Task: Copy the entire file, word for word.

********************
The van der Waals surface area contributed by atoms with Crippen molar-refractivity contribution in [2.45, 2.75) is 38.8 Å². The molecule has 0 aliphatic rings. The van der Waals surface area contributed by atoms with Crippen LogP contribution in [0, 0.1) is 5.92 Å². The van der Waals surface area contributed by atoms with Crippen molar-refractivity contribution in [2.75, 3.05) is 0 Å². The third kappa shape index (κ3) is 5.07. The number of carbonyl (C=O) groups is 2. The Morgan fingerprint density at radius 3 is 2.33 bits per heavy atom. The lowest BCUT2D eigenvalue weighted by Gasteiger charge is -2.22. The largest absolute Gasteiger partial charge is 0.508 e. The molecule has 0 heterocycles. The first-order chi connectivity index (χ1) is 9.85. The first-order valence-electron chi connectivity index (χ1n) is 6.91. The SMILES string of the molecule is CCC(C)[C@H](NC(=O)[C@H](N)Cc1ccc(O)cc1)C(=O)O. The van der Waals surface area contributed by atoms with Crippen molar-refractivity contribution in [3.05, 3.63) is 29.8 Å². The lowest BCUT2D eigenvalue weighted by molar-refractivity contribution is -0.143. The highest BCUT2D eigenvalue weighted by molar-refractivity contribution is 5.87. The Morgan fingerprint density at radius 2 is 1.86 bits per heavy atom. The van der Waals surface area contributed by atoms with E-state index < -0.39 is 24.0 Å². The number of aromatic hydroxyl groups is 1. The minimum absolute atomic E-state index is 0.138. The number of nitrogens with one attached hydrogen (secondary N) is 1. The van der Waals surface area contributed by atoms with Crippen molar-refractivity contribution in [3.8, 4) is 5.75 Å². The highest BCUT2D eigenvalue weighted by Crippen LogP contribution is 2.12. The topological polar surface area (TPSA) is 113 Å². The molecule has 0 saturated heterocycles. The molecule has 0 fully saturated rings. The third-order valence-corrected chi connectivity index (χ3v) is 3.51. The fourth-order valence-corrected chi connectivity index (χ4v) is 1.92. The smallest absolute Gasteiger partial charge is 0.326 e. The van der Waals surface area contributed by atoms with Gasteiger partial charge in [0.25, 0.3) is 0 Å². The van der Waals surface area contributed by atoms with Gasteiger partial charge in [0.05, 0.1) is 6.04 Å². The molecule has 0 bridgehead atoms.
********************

The van der Waals surface area contributed by atoms with Crippen molar-refractivity contribution in [2.45, 2.75) is 38.8 Å². The molecule has 0 aliphatic rings. The van der Waals surface area contributed by atoms with Crippen LogP contribution in [0, 0.1) is 5.92 Å². The van der Waals surface area contributed by atoms with Crippen molar-refractivity contribution in [2.75, 3.05) is 0 Å². The third kappa shape index (κ3) is 5.07. The number of carbonyl (C=O) groups is 2. The Morgan fingerprint density at radius 3 is 2.33 bits per heavy atom. The lowest BCUT2D eigenvalue weighted by Gasteiger charge is -2.22. The largest absolute Gasteiger partial charge is 0.508 e. The molecule has 0 heterocycles. The first-order chi connectivity index (χ1) is 9.85. The first-order valence-electron chi connectivity index (χ1n) is 6.91. The SMILES string of the molecule is CCC(C)[C@H](NC(=O)[C@H](N)Cc1ccc(O)cc1)C(=O)O. The van der Waals surface area contributed by atoms with Crippen molar-refractivity contribution in [3.05, 3.63) is 29.8 Å². The lowest BCUT2D eigenvalue weighted by molar-refractivity contribution is -0.143. The highest BCUT2D eigenvalue weighted by molar-refractivity contribution is 5.87. The Morgan fingerprint density at radius 2 is 1.86 bits per heavy atom. The van der Waals surface area contributed by atoms with E-state index < -0.39 is 24.0 Å². The number of aromatic hydroxyl groups is 1. The minimum absolute atomic E-state index is 0.138. The number of nitrogens with one attached hydrogen (secondary N) is 1. The van der Waals surface area contributed by atoms with Crippen molar-refractivity contribution in [3.8, 4) is 5.75 Å². The highest BCUT2D eigenvalue weighted by Crippen LogP contribution is 2.12. The topological polar surface area (TPSA) is 113 Å². The molecule has 0 saturated heterocycles. The molecule has 0 fully saturated rings. The third-order valence-corrected chi connectivity index (χ3v) is 3.51. The fourth-order valence-corrected chi connectivity index (χ4v) is 1.92. The smallest absolute Gasteiger partial charge is 0.326 e. The van der Waals surface area contributed by atoms with Gasteiger partial charge in [0.25, 0.3) is 0 Å². The van der Waals surface area contributed by atoms with Gasteiger partial charge in [0.05, 0.1) is 6.04 Å². The molecule has 0 bridgehead atoms.